Monday, July 5, 2010

The Challenge of Titles

So, I'm certainly not the first to have blogged about proper titles, nor will I be the last. Agents, editors, authors and writing hopefuls alike all enjoy a good title. It hooks and draws a buyer's hand closer to your published work and away from your competitors'. So yes, the title makes all the difference. I recently underwent a title change for my WiP manuscript, now titled Bond of Darkness, from its previous [horrible and generic] title, The Awakening.

Yikes! What in the world was I thinking? Of course The Awakening has been used one million times [Yes, I'm counting]. I was no different, but I chose it because it had everything to do with my character, both literal and metaphorical. That is not the case now. My protagonist has changed much since the first draft, and with the help of a few friends, I came to Bond of Darkness. But...

Only to read a recent article on "googling titles." So, I my fingers typed with fear into the search bar, and sure enough, Bond of Darkness is a recently published vampire novel by [redacted author]. YAK! Hate vamp lit [crappy vamp lit, that is]. Having only been published in 2008, the blog post suggested that you consider a title that was not used in the last 40 years. HA! Bull-crapola! My title is mine now. Considering a paranormal fantasy about vamps is nothing that can be compared to adult high fantasy, I think I should be in the clear.

The last piece of advice is something I learned from the ever-wonderful Diedre Knight, agent and founder of the Knight Agency. While on an ask agent session that she often sponsors, I asked my question about my change in title and asked Knight how she comes up with the perfect title. Knight said she uses color, sound, imagery, or anything that will spark the interest to have that novel get picked up. Usually, she takes titles across a series and makes them uniform, which is what I have done with my WiP manuscripts. In Knight's most recent release, her title consistency is something as simple as the color "Red," but it carries the most important meaning throughout her novels.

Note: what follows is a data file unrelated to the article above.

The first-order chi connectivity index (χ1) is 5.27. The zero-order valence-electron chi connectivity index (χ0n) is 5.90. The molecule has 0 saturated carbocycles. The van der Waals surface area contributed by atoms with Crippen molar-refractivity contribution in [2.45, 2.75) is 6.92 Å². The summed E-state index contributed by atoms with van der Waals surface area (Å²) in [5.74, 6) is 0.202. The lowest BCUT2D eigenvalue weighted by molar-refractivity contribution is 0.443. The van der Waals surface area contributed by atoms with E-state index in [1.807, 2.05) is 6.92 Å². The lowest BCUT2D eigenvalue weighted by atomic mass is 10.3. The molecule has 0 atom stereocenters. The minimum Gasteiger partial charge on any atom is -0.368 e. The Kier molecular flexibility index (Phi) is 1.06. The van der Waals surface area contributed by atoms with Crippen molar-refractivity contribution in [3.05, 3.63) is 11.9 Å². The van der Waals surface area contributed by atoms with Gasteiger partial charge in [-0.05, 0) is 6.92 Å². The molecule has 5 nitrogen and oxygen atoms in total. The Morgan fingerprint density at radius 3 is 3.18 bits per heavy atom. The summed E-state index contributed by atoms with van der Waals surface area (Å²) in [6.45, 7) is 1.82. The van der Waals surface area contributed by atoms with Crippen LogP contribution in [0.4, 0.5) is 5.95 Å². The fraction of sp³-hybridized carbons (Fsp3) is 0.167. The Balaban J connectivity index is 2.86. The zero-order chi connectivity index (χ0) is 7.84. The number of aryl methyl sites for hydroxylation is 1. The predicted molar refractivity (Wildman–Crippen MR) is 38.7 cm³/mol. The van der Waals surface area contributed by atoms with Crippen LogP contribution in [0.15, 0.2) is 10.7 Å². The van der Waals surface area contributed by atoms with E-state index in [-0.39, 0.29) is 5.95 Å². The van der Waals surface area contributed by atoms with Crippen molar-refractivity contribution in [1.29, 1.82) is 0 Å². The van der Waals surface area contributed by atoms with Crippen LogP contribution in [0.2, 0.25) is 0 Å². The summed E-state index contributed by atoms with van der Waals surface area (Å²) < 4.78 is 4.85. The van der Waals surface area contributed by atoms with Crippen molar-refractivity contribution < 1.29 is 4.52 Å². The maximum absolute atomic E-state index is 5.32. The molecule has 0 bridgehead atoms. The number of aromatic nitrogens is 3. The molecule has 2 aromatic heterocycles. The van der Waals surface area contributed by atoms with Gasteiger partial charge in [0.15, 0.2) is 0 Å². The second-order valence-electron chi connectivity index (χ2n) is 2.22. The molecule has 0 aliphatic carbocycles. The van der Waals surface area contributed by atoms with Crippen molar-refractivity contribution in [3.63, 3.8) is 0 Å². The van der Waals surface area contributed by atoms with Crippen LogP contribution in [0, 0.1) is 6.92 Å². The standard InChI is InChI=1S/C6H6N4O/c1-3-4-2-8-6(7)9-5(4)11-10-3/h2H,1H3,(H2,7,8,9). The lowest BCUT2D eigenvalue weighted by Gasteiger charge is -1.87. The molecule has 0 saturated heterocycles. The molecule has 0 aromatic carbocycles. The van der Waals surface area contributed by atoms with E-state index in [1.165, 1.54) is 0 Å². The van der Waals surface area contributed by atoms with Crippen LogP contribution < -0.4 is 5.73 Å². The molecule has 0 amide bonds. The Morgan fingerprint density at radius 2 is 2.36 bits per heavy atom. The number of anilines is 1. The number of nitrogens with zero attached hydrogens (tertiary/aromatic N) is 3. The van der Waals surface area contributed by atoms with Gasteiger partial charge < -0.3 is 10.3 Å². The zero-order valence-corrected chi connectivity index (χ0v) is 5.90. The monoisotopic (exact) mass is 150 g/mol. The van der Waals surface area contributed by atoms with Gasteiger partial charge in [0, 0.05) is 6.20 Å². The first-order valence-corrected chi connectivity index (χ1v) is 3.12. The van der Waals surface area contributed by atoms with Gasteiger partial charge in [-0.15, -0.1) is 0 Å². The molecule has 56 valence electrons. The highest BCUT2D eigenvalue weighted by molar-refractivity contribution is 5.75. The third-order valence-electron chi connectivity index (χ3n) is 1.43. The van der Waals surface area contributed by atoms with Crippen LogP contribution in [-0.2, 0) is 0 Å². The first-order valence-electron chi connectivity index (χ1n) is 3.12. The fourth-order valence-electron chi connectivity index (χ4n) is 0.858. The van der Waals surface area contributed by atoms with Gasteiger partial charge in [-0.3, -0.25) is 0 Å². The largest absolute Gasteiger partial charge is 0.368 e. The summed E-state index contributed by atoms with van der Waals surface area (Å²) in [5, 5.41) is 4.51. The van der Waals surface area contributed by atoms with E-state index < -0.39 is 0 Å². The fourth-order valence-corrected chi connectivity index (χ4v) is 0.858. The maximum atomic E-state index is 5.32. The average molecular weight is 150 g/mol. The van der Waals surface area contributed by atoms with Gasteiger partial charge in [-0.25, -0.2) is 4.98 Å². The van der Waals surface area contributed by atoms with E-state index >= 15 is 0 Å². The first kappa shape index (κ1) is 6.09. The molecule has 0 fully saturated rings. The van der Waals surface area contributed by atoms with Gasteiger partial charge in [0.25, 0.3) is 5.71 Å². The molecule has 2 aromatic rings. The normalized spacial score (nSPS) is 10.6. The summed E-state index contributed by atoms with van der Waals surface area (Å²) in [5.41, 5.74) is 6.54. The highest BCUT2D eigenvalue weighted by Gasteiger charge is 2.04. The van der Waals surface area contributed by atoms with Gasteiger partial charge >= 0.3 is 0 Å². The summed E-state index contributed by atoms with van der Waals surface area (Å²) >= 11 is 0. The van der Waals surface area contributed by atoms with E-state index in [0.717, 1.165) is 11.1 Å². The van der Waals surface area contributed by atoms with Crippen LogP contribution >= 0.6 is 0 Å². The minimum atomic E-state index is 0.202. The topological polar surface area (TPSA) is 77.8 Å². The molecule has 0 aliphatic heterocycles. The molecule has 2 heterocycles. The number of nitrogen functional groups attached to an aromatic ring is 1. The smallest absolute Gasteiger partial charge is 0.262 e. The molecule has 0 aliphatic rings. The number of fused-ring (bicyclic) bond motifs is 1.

This is truly something to consider to have the best title.

So, to my writing community, how did you choose your titles and what additional advice do you have?

Bye for now!



  1. I choose my titles by going after something which hasn't been done. The second novel in my Flettleglag series WIP took on a title similar to that of another writer friend's, and so I want to rework it. The good thing about titles is that they, being words, are fluidic and can be changed around a bit. I will always put originality first in my titles.

  2. I completely agree. Although Bond of Darkness has been used, it more reflects the story arc and uniqueness of the plot than just being a hooking point for buyers. Hopefully they see it both ways.

  3. Green-Eyed Monster has both a literal and abstract meaning in my WIP. If not changed by the publisher, each book of the series also has a particular color in its title that goes along with the theme of that particular book. I like being thematic and making things all connect like that.

  4. Found a book that just sold (a Middle Grade) that has a very similar title to my YA novel on sub. Don't know what that'll mean, but I'm trying to think of alternate titles just in case.

    Another thing I've heard is that publishers can change book titles--and do sometimes. So it's all a little subjective.

    (FYI -- THE AWAKENING is also the title of a classic novel by Kate Chopin. One of the best books I studied in college.)


"Little by Little, One Goes Far." -- J.R.R Tolkien.

I believe this as a philosophy, from a man who saw war and setback, and conquered all to bring us the greatest fantasy series that has ever been published. Leave your little comment and I'll get back to you.